Viewing galleries from March, 2020
Den's walk started from Lovedean and was partly on minor roads to avoid some very muddy fields. The rain did not appear but the wind seemed to blow all day. Interesting walk with a variety of woods and fields and a few animals along the way. A couple of red kites soared above, fallow deer were seen in the distance and skylarks were heard but not seen. The fields didn't seem to be growing anything - the wet weather we have been having for months has put paid to that. Even the livestock farmers are feeling the pinch. However as walkers we were able to reach Horndean for a well deserved lunch with muddy boots but not muddy socks! Many houses seemed to be pumping out their cellars out but no flood water was visible in the village. The return trip started with a steep uphill road but with excellent views over Horndean. A beautiful area for our return trip, spolit by barbed wire on stiles in one particular spot on the Monarch's Way. The walk was about 7.1/2 miles in total.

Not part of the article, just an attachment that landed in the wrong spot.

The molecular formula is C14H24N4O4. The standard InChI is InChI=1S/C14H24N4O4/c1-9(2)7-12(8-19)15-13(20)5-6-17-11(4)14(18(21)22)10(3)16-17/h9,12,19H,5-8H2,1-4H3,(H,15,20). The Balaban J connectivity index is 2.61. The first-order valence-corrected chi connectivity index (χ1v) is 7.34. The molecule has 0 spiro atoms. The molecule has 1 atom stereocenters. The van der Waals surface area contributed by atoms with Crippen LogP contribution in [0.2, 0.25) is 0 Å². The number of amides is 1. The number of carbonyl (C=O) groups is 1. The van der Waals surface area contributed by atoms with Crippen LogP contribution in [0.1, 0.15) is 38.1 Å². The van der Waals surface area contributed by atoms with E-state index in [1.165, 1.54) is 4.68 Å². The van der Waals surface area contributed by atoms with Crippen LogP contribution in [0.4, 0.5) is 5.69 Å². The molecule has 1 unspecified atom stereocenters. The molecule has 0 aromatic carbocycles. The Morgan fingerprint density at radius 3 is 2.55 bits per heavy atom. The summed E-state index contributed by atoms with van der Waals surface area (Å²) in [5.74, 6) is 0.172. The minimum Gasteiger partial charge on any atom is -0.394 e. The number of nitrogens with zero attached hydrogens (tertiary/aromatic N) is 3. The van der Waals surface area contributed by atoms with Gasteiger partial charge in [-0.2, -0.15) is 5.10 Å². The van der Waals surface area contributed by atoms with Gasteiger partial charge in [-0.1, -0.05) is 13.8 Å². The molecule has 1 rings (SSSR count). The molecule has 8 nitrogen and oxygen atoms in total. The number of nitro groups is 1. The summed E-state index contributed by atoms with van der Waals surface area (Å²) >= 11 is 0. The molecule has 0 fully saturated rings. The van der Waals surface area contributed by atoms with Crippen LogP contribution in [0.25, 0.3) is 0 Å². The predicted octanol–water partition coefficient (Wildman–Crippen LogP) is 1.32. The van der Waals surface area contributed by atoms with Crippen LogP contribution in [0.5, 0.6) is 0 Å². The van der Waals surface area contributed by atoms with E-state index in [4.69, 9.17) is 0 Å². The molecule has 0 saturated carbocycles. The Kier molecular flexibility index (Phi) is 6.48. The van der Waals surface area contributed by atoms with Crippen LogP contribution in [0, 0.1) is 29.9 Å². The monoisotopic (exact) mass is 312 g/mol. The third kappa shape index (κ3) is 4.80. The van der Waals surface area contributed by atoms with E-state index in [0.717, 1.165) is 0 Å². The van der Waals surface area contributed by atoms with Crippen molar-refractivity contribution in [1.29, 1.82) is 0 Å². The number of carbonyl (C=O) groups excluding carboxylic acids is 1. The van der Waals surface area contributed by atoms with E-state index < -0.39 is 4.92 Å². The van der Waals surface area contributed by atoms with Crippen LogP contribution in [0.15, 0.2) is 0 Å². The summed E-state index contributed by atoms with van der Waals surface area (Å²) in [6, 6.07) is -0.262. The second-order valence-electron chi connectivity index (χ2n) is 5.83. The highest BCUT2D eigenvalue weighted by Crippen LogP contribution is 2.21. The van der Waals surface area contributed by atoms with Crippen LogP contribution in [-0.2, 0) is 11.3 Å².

On a somewhat cold and drizzly morning a happy band of 9 walkers left the pub car park heading for the New Lipchis Way footpath, so named because it runs 39 miles from Liphook to Chichester Harbour. Pauline our leader for the day, must have had this in mind when she led us towards the harbour, oops wrong way, fortunately we were soon heading correctly back to Hunston bridge. The view from the bridge looking towards Chichester with the Cathedral in the background was painted in 1828 by JMW Turner. We cheered canoe rowers on as they went under the bridge beneath us. Continuing along the canal path towards the basin where we stopped for a coffee break, some also had a quick look in the new Canal Heritage Centre. By then the rain had settled in to stay so we made our way back, not on the route planned but nevertheless an interesting and easy canal side walk. We were fortunate to have spotted a beautiful deer on the opposite bank at the edge of the water, Mallards pairing up, Moorhens doing what Moorhens do or were they Coots? Swans swimming and even a pair of large Carp swam beside us as we walked along. The passengers keeping dry on the Kingfisher Canal boat waved to us with our hoods and umbrellas up, enjoying nature at its best, seen in the lovely photos taken by Barbara. Just over four miles and we were back at the Spotted Cow for a much needed lunch and a few chocolates.